1. Heligman, Jessica L. MSN
  2. Smith, Mary A. DNP, FNP-BC, ONP-C, CNOR, RNFA

Article Content

The article "Orthopaedic Snafus: When Adverse Events Happen in Orthopaedics" by Smith, Walsh, Levin, Eaten, and Yager (2017) highlighted many of the serious complications that the orthopaedic population face perioperatively and postoperatively. I agree that there needs to be an additional focus on ensuring that perioperative and bedside nurses are competent in assessing for these complications. However, there is an opportunity for orthopaedic nurse practitioners to use their expertise to promote nursing education and ensure that there is adequate assessment of these patients. The four adverse events covered within the article include nerve and blood vessel injuries, falls, surgical site infections (SSIs), and venous thromboembolism. Although falls, SSIs, and venous thromboembolism are issues that can affect various types of patients, nerve and blood vessel injuries are more common in orthopaedics but less common overall.


Although basic nursing education provides the fundamentals of orthopaedic assessment, it takes experience and training to be adept at evaluating for these complications. Simply knowing to how to remove a splint, or being aware of the "six Ps" of assessing for compartment syndrome, can impact the outcomes of these patients. Nurse practitioners not only are in an interesting position in their profession as they function as providers but can also be valuable sources of education for nurses. Ensuring that nurses are familiar with signs, symptoms, and treatment of nerve injury, blood vessel injury, and compartment syndrome can be the difference between a transient complication and loss of function. Nurse practitioners can serve as allies for nurses and provide continuing education on assessment procedures as well as prevention of these complications. As healthcare is moving to a value-based model of reimbursement, it is imperative that we all work together to ensure quality, safe care to our patients and decrease the occurrence of these complications.


-Jessica L. Heligman, MSN


Baptist Health South Florida




Smith M. A., Walsh C., Levin B., Eaten K., Yager M. (2017). Orthopaedic snafus: When adverse events happen in orthopaedics. Orthopaedic Nursing, 36(2), 98-109. doi:10.1097/NOR.0000000000000324 [Context Link]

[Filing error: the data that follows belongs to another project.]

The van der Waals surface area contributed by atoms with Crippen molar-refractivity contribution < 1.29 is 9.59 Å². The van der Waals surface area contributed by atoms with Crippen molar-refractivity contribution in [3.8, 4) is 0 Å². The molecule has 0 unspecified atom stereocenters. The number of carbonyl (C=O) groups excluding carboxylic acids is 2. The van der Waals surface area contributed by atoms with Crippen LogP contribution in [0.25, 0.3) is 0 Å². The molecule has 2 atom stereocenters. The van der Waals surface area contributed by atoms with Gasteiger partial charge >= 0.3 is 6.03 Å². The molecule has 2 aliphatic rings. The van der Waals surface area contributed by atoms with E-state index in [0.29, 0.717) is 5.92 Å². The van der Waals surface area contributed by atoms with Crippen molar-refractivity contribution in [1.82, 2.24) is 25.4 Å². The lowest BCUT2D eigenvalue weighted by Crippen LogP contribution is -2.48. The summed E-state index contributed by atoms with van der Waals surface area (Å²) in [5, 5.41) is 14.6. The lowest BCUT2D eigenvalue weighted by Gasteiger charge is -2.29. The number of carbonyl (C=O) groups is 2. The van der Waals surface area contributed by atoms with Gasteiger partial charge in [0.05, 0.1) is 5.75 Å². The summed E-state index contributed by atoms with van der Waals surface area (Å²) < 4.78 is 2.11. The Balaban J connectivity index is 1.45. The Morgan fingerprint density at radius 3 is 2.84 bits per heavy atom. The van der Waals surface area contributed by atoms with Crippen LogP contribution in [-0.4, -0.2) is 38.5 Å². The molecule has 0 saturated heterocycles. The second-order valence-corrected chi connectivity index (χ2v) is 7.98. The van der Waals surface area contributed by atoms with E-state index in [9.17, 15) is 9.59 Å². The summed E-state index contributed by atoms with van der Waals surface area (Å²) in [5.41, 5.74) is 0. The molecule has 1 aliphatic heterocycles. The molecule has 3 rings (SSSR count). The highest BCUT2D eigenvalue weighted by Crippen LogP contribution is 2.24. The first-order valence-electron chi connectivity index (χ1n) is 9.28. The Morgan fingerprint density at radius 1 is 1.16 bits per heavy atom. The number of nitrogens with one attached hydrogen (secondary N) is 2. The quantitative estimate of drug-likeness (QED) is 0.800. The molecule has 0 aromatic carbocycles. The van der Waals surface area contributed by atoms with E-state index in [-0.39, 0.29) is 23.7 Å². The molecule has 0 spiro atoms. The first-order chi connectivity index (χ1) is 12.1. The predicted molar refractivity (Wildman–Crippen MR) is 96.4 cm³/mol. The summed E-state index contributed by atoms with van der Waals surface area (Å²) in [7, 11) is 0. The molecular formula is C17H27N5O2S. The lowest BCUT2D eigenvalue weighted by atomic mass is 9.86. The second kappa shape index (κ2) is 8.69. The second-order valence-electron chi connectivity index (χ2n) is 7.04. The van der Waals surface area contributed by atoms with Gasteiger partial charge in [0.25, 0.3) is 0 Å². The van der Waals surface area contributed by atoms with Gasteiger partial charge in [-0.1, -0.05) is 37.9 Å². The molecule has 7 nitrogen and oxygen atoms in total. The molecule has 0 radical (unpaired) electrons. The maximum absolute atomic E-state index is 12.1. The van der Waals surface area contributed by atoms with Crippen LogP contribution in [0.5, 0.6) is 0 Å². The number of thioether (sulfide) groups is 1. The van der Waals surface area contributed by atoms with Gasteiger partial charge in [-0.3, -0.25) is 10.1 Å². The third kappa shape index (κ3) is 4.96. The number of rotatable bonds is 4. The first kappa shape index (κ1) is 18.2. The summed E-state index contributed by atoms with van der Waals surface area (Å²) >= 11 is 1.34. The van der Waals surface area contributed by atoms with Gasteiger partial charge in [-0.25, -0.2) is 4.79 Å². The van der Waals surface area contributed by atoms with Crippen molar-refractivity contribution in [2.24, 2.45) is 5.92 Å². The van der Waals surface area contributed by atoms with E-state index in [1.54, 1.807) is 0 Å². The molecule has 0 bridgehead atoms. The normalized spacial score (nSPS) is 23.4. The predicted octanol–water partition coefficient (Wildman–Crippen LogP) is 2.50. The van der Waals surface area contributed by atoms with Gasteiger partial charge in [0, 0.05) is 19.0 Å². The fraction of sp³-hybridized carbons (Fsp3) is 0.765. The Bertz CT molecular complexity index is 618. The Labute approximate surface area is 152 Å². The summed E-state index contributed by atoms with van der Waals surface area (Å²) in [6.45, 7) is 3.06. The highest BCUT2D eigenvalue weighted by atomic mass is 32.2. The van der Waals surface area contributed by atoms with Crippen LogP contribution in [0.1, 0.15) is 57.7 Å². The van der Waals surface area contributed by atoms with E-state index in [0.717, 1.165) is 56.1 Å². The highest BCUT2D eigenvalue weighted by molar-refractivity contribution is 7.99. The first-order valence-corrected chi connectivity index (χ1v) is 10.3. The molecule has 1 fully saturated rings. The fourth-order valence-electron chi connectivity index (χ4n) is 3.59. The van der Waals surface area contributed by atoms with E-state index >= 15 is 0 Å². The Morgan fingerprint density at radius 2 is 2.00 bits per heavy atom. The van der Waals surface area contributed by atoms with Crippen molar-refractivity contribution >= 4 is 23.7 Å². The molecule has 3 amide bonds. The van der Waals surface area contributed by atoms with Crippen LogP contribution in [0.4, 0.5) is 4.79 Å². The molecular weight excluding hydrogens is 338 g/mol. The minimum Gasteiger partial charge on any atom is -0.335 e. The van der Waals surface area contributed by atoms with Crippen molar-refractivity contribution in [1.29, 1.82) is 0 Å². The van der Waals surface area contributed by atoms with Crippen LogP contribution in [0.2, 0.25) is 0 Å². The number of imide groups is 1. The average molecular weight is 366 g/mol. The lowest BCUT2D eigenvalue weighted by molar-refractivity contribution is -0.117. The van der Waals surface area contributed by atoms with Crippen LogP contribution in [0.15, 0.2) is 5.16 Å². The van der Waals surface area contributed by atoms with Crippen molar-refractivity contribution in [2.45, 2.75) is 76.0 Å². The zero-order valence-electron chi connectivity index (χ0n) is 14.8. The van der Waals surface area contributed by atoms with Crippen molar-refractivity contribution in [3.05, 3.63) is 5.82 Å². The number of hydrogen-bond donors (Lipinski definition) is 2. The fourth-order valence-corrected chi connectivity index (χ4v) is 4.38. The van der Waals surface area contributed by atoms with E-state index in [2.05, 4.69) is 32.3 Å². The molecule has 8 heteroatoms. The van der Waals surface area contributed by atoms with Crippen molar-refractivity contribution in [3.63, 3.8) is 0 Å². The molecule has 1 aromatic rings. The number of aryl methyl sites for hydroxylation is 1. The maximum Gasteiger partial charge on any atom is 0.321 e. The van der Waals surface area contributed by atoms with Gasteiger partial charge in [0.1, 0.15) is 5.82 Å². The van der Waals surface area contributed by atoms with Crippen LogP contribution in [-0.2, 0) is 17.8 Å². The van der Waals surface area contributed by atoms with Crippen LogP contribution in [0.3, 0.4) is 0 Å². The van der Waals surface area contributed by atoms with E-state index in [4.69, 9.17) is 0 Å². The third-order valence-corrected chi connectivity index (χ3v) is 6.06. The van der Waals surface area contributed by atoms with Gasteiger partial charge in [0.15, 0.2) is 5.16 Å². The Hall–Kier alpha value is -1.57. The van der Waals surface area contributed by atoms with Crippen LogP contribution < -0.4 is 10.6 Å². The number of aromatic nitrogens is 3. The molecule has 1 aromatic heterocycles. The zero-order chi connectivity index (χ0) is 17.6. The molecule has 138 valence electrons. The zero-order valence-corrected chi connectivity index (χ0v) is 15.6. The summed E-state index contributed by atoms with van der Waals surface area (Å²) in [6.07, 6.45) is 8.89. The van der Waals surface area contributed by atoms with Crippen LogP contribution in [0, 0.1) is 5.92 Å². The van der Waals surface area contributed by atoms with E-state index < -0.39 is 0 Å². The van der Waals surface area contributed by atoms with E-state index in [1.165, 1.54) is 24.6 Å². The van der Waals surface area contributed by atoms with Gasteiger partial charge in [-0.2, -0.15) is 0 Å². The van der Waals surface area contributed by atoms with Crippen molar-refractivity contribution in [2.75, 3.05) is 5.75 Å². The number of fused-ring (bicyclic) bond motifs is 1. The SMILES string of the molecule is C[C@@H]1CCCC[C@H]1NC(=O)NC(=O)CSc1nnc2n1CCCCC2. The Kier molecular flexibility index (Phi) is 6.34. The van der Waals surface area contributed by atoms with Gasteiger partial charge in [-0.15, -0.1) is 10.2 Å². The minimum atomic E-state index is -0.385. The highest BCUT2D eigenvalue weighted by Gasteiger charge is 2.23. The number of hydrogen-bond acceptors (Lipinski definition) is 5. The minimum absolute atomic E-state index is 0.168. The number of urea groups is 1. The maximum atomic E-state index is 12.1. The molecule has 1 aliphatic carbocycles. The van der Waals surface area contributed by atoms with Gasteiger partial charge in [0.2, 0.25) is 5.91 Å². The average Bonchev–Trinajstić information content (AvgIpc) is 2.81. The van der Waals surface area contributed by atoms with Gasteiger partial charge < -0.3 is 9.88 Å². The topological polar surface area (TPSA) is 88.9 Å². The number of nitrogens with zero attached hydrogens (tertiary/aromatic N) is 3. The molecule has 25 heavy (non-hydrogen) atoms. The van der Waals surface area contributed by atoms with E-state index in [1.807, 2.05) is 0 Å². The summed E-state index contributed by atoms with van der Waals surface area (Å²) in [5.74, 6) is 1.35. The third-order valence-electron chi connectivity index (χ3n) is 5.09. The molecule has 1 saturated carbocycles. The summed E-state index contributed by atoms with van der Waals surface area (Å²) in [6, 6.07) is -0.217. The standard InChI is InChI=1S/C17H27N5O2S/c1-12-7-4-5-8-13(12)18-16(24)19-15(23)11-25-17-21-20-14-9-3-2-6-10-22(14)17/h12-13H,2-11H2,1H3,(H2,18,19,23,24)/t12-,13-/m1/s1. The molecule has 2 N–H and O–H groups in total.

Editorial Reply

I wholeheartedly agree that nurse practitioners are one of the key players in the promotion of safe, high-quality care that serves to minimize the incidence of adverse events among orthopaedic patients. This process relies heavily upon effective collaboration in a team-based fashion, and, in many cases, the nurse practitioner is the "glue" that keeps the team focused on evidence-based and patient-centered care that serves to encourage positive patient outcomes. The nurse practitioner is educated in a way that builds on the existing knowledge and competency skill set of a registered nurse to develop a deeper knowledge of underlying processes and greater competency in more complex clinical practice skills and interventions-This highlights nurse practitioners as an ideal source of education and guidance for registered nurses when it comes to the prevention of adverse events among orthopaedic patients. Team-based, interdisciplinary care led by nurse practitioners encourages the translation of evidence-based research into clinical practice, which is the foundation for patient safety and high-quality care (Sharp, 2012).


-Mary A. Smith, DNP, FNP-BC, ONP-C, CNOR, RNFA


Starkville Orthopedic Clinic


Starkville, MS


Sharp B. (2012). The changing role of nurses: Research activities, December 2012, No. 388. Rockville, MD: Agency for Healthcare Research and Quality. Retrieved from [Context Link]